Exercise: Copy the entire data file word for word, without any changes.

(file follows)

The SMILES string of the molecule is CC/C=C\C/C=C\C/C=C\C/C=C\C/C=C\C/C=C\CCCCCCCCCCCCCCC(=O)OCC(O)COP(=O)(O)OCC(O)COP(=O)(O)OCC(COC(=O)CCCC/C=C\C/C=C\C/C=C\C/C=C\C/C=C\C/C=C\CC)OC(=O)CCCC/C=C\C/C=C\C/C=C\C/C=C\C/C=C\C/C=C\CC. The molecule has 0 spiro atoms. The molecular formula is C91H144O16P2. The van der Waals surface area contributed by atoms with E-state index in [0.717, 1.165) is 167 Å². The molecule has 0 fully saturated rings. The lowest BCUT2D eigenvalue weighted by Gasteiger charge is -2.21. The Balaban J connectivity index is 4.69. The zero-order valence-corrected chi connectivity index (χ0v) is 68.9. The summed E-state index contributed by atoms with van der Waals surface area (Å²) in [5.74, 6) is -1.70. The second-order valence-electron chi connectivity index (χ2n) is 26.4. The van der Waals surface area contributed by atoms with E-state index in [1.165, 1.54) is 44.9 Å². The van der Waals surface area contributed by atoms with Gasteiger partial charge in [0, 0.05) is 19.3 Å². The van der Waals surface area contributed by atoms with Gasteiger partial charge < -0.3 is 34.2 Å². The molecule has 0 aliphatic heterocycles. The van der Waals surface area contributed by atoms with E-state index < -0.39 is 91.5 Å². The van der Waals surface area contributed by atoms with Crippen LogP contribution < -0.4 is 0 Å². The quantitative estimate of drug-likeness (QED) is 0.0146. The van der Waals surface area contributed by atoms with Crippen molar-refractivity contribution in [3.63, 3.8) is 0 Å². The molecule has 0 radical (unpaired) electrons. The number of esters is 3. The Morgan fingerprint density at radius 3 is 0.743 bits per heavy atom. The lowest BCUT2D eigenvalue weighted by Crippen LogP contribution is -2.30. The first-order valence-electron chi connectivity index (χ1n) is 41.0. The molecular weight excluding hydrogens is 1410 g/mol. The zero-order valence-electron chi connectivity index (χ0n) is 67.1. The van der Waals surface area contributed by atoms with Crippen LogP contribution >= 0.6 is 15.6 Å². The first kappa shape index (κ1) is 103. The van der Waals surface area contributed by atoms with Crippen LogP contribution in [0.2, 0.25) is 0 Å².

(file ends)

The SMILES string of the molecule is CC/C=C\C/C=C\C/C=C\C/C=C\C/C=C\C/C=C\CCCCCCCCCCCCCCC(=O)OCC(O)COP(=O)(O)OCC(O)COP(=O)(O)OCC(COC(=O)CCCC/C=C\C/C=C\C/C=C\C/C=C\C/C=C\C/C=C\CC)OC(=O)CCCC/C=C\C/C=C\C/C=C\C/C=C\C/C=C\C/C=C\CC. The molecule has 0 spiro atoms. The molecular formula is C91H144O16P2. The van der Waals surface area contributed by atoms with E-state index in [0.717, 1.165) is 167 Å². The molecule has 0 fully saturated rings. The lowest BCUT2D eigenvalue weighted by Gasteiger charge is -2.21. The Balaban J connectivity index is 4.69. The zero-order valence-corrected chi connectivity index (χ0v) is 68.9. The summed E-state index contributed by atoms with van der Waals surface area (Å²) in [5.74, 6) is -1.70. The second-order valence-electron chi connectivity index (χ2n) is 26.4. The van der Waals surface area contributed by atoms with E-state index in [1.165, 1.54) is 44.9 Å². The van der Waals surface area contributed by atoms with Gasteiger partial charge in [0, 0.05) is 19.3 Å². The van der Waals surface area contributed by atoms with Gasteiger partial charge < -0.3 is 34.2 Å². The molecule has 0 aliphatic heterocycles. The van der Waals surface area contributed by atoms with E-state index < -0.39 is 91.5 Å². The van der Waals surface area contributed by atoms with Crippen LogP contribution < -0.4 is 0 Å². The quantitative estimate of drug-likeness (QED) is 0.0146. The van der Waals surface area contributed by atoms with Crippen molar-refractivity contribution in [3.63, 3.8) is 0 Å². The molecule has 0 radical (unpaired) electrons. The number of esters is 3. The Morgan fingerprint density at radius 3 is 0.743 bits per heavy atom. The lowest BCUT2D eigenvalue weighted by Crippen LogP contribution is -2.30. The first-order valence-electron chi connectivity index (χ1n) is 41.0. The molecular weight excluding hydrogens is 1410 g/mol. The zero-order valence-electron chi connectivity index (χ0n) is 67.1. The van der Waals surface area contributed by atoms with Crippen LogP contribution >= 0.6 is 15.6 Å². The first kappa shape index (κ1) is 103. The van der Waals surface area contributed by atoms with Crippen LogP contribution in [0.2, 0.25) is 0 Å².